Yamaha Natural Sound HDD/CD Recorder CDR-HD1500 - Hard Drive access

Hello everyone,
The local city council bought this Yamaha CDR-HD1500 about one year ago, and they have been recording their sessions on its 320Gb hard drive ever since.
Noone told them that they should be burning everything on CDs to keep them on file. Or at least to label each album/track on the hard drive so that someone can keep track of what's happening.
Now, they have about 140-150 hours of recorded, unlabeled material on there.
I was given the following task.
First, take all the recorded audio out of the machine's hard drive.
Second, encode everything in mp3 format.
Third, listen to each track with the help of the mayor in hopes of identifying and naming each session and date.
Fourth, burn everything on CDs or DVDs for archival purposes and for a company to type everything up on paper.

And here's the problem I'm having.
The hard drive on this machine is accessible from the back. There's a door that gives me access to the PATA and power connectors of the hard drive.
So, I grabbed my little adaptor that goes from PATA to USB and I hoocked it up to my laptop on the side. The hard drive itself is recognized by windows and ubuntu, but neither system can read anything off the drive.
I tried scanning the drive using Recover My Files but at least he quick format recovery didn't find anything. I haven't had the time to let it crunch away on the complete format recovery.

I know the drive is working fine because once I plug it back onto the recorder, I can access everything that's on there. So basically what I'm looking for is some software that will allow me to read and copy whatever's on there. Something that'll read any format that's out there.

Thanks for the help.
Who is Participating?
DorianISAuthor Commented:
I haven't posted anything so far because I wanted to try everything I could before I moved on.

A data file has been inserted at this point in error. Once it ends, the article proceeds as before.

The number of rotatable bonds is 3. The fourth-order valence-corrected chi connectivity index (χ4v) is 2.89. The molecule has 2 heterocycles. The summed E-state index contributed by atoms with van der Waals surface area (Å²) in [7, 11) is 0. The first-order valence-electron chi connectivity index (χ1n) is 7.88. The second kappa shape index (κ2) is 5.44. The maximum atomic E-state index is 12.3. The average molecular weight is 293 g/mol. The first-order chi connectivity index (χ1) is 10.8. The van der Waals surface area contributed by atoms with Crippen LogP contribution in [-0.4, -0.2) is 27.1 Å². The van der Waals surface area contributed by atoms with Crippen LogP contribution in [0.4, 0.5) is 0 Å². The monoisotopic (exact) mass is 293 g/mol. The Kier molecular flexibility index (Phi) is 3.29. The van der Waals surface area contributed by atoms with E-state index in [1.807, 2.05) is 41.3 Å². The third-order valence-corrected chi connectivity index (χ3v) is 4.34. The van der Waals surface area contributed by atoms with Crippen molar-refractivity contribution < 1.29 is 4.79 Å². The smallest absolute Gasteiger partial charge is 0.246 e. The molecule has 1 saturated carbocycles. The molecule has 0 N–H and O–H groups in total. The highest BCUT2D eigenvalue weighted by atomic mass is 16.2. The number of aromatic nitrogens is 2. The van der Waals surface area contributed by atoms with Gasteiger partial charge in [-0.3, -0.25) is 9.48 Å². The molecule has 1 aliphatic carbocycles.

I gave up on this issue this week, and I'm going ahead with the conventional way of retrieving the data. I'm paying my brother to sit there for a few weeks and swap out CDs. He then extracts the audio to mp3.

Absolutely nothing worked. And Yamaha's not cooperating in the least.
These machines should die and be removed from the face of the earth. They don't help in any way. They just create problems for everyone. A much better job can be done by a laptop sitting on the side of any recording studio.

But oh well, I'm getting paid handsomely for the manual work that my brother's putting in.

Thank you all for the ideas, and I wish there was a faster way to get this audio out of there.
Take care
According to the manual page 38:


CD copying is a function of the unit:

"...Set a new or not finalized CD-R (or CD-RW) disc in
the disc tray.
This unit starts reading the information (type and capacity of a
CD-R or a CD-RW disc) when a CD-R or a CD-RW disc is

Why not copy like that, rather than via a USB adapter?

Since this Yamaha is designed for analog and digital audio...safe assumption that these are not MP3 or similar format files.

The files are probably CD-Audio.  Same thing would happen if you put an audio CD in your computer.  You can't "see" the files.

Audio playback software, or a ripper, will transcode them on the fly.

From  http://en.wikipedia.org/wiki/Compact_Disc
The pits and lands themselves do not directly represent the zeros and ones of binary data. Instead, Non-return-to-zero, inverted (NRZI) encoding is used: a change from pit to land or land to pit indicates a one, while no change indicates a zero. This in turn is decoded by reversing the Eight-to-Fourteen Modulation used in mastering the disc, and then reversing the Cross-Interleaved Reed-Solomon Coding, finally revealing the raw data stored on the disc.
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DorianISAuthor Commented:
Because it would take several weeks, and 200 CDs to go through everything.

This is what I'll do then: